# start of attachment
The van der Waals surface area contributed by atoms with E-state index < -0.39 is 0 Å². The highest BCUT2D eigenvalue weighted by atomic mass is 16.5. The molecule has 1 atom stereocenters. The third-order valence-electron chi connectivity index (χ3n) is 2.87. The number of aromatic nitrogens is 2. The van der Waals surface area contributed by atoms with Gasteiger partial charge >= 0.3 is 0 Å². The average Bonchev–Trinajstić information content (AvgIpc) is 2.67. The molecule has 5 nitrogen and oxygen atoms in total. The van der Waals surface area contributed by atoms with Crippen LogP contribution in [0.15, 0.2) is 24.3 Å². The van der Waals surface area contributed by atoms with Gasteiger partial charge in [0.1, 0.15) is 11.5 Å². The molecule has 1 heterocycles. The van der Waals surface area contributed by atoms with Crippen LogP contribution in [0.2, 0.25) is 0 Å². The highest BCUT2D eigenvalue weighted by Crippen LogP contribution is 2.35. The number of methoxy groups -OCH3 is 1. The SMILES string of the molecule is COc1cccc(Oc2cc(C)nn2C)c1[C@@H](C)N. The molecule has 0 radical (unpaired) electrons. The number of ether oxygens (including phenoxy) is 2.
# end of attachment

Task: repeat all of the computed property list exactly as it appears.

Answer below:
The van der Waals surface area contributed by atoms with E-state index < -0.39 is 0 Å². The highest BCUT2D eigenvalue weighted by atomic mass is 16.5. The molecule has 1 atom stereocenters. The third-order valence-electron chi connectivity index (χ3n) is 2.87. The number of aromatic nitrogens is 2. The van der Waals surface area contributed by atoms with Gasteiger partial charge >= 0.3 is 0 Å². The average Bonchev–Trinajstić information content (AvgIpc) is 2.67. The molecule has 5 nitrogen and oxygen atoms in total. The van der Waals surface area contributed by atoms with Crippen LogP contribution in [0.15, 0.2) is 24.3 Å². The van der Waals surface area contributed by atoms with Gasteiger partial charge in [0.1, 0.15) is 11.5 Å². The molecule has 1 heterocycles. The van der Waals surface area contributed by atoms with Crippen LogP contribution in [0.2, 0.25) is 0 Å². The highest BCUT2D eigenvalue weighted by Crippen LogP contribution is 2.35. The number of methoxy groups -OCH3 is 1. The SMILES string of the molecule is COc1cccc(Oc2cc(C)nn2C)c1[C@@H](C)N. The molecule has 0 radical (unpaired) electrons. The number of ether oxygens (including phenoxy) is 2.